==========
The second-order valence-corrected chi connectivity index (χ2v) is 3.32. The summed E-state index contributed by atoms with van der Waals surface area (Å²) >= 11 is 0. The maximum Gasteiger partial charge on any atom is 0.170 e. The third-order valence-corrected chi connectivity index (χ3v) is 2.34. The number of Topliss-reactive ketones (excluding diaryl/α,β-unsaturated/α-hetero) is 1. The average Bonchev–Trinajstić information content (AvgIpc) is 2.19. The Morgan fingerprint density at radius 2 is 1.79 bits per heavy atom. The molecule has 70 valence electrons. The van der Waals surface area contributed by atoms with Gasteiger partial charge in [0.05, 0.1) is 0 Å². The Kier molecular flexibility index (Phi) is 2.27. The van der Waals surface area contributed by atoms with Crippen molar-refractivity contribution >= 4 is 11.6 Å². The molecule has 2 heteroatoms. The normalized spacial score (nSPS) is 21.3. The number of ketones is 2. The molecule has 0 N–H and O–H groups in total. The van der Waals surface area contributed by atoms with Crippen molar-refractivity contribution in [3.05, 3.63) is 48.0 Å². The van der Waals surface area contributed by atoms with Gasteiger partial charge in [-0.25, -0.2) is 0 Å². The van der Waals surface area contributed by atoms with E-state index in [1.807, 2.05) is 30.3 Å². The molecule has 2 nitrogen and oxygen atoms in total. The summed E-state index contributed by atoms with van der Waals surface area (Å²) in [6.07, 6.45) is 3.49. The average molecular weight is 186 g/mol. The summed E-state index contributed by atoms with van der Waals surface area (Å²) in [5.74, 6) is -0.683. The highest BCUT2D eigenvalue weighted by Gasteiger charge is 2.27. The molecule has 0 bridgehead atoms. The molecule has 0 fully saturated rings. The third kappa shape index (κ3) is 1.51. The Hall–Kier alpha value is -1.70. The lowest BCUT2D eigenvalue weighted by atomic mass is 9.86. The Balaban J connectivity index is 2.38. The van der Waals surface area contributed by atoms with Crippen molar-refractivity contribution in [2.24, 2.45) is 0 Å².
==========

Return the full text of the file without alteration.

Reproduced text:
The second-order valence-corrected chi connectivity index (χ2v) is 3.32. The summed E-state index contributed by atoms with van der Waals surface area (Å²) >= 11 is 0. The maximum Gasteiger partial charge on any atom is 0.170 e. The third-order valence-corrected chi connectivity index (χ3v) is 2.34. The number of Topliss-reactive ketones (excluding diaryl/α,β-unsaturated/α-hetero) is 1. The average Bonchev–Trinajstić information content (AvgIpc) is 2.19. The Morgan fingerprint density at radius 2 is 1.79 bits per heavy atom. The molecule has 70 valence electrons. The van der Waals surface area contributed by atoms with Gasteiger partial charge in [0.05, 0.1) is 0 Å². The Kier molecular flexibility index (Phi) is 2.27. The van der Waals surface area contributed by atoms with Crippen molar-refractivity contribution >= 4 is 11.6 Å². The molecule has 2 heteroatoms. The normalized spacial score (nSPS) is 21.3. The number of ketones is 2. The molecule has 0 N–H and O–H groups in total. The van der Waals surface area contributed by atoms with Crippen molar-refractivity contribution in [3.05, 3.63) is 48.0 Å². The van der Waals surface area contributed by atoms with Gasteiger partial charge in [-0.25, -0.2) is 0 Å². The van der Waals surface area contributed by atoms with E-state index in [1.807, 2.05) is 30.3 Å². The molecule has 2 nitrogen and oxygen atoms in total. The summed E-state index contributed by atoms with van der Waals surface area (Å²) in [6.07, 6.45) is 3.49. The average molecular weight is 186 g/mol. The summed E-state index contributed by atoms with van der Waals surface area (Å²) in [5.74, 6) is -0.683. The highest BCUT2D eigenvalue weighted by Gasteiger charge is 2.27. The molecule has 0 bridgehead atoms. The molecule has 0 fully saturated rings. The third kappa shape index (κ3) is 1.51. The Hall–Kier alpha value is -1.70. The lowest BCUT2D eigenvalue weighted by atomic mass is 9.86. The Balaban J connectivity index is 2.38. The van der Waals surface area contributed by atoms with Crippen molar-refractivity contribution in [2.24, 2.45) is 0 Å².